The developed world is covered in paving. In the US, for example, there are 2.65 million miles of paved roads, which translates, by one estimate, to a total area roughly the size of Ohio.
What if those roads could also generate energy?
That’s the idea behind SolaRoad, a Dutch company that on Wednesday opened the first functional road that doubles as a solar panel.
The new road starts small, covering just a 100-meter (330-foot) stretch of bike path in the province of Krommenie in the Netherlands. The company is still working on tweaking and improving the technology, and this road is more of a trial run than the start of a full-fledged deployment. Still, the company expects the energy generated from the solar panels to be enough to power three households.
The idea that dirty concrete could be transformed into a clean power generation is an appealing one. It’s unclear if it’s also economically feasible. Solar Roadways, an Idaho-based company working on roads built from power-generating tiles, estimates that the roads will be 50% to 300% more expensive to build than regular roads. They will also have to bear heavy loads and endure extreme weather, which could require frequent and expensive repairs.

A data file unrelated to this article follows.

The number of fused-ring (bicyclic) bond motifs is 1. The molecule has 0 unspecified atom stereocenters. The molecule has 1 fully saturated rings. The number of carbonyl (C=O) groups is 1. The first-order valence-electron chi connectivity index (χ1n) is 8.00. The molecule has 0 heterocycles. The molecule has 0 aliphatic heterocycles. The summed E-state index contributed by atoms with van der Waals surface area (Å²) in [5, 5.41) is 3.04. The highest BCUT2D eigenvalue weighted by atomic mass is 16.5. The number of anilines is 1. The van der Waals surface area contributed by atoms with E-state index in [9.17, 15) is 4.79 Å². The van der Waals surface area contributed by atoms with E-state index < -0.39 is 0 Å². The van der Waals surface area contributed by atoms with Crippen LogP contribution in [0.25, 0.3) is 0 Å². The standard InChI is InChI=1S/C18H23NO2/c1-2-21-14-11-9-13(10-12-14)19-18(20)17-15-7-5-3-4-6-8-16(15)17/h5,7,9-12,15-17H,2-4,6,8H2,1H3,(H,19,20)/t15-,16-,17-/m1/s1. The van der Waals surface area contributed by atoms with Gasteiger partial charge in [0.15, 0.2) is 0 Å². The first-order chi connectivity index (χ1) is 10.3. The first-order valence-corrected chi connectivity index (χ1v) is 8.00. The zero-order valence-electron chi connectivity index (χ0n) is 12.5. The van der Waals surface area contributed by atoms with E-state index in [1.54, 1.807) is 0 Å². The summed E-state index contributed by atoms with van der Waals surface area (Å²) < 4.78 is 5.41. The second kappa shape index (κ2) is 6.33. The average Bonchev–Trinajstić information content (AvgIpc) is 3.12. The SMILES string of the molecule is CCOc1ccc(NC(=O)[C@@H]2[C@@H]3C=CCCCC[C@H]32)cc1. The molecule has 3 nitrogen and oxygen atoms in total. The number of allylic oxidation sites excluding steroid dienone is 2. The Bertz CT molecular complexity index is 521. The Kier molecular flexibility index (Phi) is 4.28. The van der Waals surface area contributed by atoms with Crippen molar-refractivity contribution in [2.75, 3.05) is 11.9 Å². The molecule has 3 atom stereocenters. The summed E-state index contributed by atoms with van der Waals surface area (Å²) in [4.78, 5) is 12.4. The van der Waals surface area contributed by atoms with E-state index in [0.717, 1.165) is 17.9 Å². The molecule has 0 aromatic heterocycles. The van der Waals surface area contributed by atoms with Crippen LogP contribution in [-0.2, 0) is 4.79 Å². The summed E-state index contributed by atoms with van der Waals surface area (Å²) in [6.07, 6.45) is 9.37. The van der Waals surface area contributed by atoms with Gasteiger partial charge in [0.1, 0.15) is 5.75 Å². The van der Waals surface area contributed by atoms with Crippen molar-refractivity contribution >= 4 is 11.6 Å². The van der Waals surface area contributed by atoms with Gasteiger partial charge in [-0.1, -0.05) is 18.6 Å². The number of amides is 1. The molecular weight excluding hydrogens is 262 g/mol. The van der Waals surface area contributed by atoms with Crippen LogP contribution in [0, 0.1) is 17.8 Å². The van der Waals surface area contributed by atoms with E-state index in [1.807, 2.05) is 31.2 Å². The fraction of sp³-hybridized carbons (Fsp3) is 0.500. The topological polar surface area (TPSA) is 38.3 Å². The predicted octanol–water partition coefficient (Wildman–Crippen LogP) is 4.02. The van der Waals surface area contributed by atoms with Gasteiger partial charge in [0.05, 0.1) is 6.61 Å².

Still, the potential upside to the technology has made some funders eager to hand over their money. SolaRoad has raised €3.5 million from various investors, while Smart Roadways has received several grants from the US Highway Administration, and also raised $2.2 million earlier this year on the crowdfunding site Indigogo.